I'm confused about something which seems simple. And yet I can't wrap my head around it.

Say you have a sine wave with amplitude 2V, which is the input to a passive differentiator (or high pass filter, which is the same, correct?) with a 100k resistor and a 10 nF cap.

If you look at this from frequency perspective and work with complex impedances, the cutoff-frequency is 1/2piRC = 159 Hz. At this frequency, the output will be 45° out of phase with the input; the output voltage will be 1V. A 100 Hz sinewave will be more out of phase (some 57°), with an output voltage of 0.628V. Higher frequencies (10 kHz) will probably be completely in phase with the input and suffer no voltage loss, hence a high pass filter.

Now if you analyse this circuit in the time domain to look for its differential behaviours, (Vout = -RC*d(V)/dt), and you fill in, for example, a sine wave with 100 Hz frequency, you end up with: 0,628*cos2pi100t; the same amplitude as you'd analyse it in a frequency domain, 0.628V, but the differential of a sine wave is a cosine wave... which is 90 degrees out of phase with the original sine wave... which doesn't add up with the phase calculations I made above, using complex impedances.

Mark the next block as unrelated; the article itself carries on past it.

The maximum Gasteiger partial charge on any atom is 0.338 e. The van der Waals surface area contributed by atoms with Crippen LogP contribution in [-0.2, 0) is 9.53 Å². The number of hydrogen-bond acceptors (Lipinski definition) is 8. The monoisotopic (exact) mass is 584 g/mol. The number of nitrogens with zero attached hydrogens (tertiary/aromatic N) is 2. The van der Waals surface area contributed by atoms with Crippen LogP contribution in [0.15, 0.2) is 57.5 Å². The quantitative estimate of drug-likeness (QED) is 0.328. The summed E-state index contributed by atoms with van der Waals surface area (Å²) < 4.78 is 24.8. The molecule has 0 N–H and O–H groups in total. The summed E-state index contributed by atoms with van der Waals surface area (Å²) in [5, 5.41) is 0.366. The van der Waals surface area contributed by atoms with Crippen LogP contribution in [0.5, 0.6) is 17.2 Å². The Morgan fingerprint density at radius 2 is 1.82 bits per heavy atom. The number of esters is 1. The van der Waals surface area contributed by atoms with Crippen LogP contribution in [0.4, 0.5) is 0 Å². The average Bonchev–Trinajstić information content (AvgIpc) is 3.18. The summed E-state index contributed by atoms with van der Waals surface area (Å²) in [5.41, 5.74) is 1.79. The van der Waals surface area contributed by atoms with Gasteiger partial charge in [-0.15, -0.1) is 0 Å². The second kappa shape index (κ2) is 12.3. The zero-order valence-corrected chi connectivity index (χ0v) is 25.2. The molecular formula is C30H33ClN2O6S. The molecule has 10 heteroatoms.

If I look at this on an oscilloscope, the amplitude is as expected and the output wave is 57° out of phase with the input. So it's no pure cosine-wave. Then why does the differentiator-equation comes up with this (pure) cosine-wave as the solution? I'm filtering (the output voltage is reduced), but "how much" am I differentiating?

Thanks for clearing this up!